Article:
Julie Carlsen, a librarian and cataloger who curated the exhibition with Lomazow, called his collection “endlessly fascinating,” if a bit daunting to sort through in search of a clear narrative line.

“It’s encyclopedic, as is Stephen’s memory of it,” she said. “He has highbrow material, but also oddball one-off material. It’s wonderful to page through.”

One theme running through the exhibition is “firsts” of various kinds. The opening cases, dedicated to the 18th century, display the first engraving of the Boston Massacre, the first (and only) magazine printing of the Declaration of Independence, the first American magazine to refer to women in its title (Gentleman and Ladies Town and Country Magazine, from 1789), and so on.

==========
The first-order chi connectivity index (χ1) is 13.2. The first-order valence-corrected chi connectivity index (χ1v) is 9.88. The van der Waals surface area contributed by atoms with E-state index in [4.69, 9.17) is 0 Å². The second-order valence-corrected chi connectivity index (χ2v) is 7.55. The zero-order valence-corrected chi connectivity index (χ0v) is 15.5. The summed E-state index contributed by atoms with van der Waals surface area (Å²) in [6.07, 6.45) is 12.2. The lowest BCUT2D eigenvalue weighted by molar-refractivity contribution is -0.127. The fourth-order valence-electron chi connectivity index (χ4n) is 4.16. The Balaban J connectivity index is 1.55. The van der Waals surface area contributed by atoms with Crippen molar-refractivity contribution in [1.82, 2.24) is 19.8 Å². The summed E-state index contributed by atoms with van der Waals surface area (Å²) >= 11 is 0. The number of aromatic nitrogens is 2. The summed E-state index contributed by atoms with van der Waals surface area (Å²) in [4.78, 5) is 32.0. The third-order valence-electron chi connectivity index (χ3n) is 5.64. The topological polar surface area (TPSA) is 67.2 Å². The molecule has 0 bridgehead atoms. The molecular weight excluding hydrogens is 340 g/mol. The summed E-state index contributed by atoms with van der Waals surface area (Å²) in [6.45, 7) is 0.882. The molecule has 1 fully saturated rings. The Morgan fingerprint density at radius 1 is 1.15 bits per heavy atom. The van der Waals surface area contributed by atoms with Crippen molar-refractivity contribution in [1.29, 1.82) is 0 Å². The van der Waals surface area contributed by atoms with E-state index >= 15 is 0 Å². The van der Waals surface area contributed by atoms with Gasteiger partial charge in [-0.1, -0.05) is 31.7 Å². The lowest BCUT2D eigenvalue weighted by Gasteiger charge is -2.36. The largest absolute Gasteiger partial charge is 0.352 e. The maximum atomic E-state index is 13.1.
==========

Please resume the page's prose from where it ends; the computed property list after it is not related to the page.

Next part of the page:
Elsewhere, we get the first publication of an Ernest Hemingway story (in his 1916 high school literary magazine), “perhaps the first-ever” detailed description of the rules of baseball (in an 1855 gentleman’s sporting magazine), the first cover appearance by Marilyn Monroe (on a 1946 aviation manufacturing magazine).

In 1953, Monroe also appeared, without her permission, on the cover of the first issue of Playboy. Lomazow’s copy is displayed next to the second issue of One, said to be the first gay magazine in the United States, which began publishing that same year. (Within a few months, the FBI had identified the board of editors, who wrote under pen names, and sent letters to their employers calling them “deviants” and “security risks.”)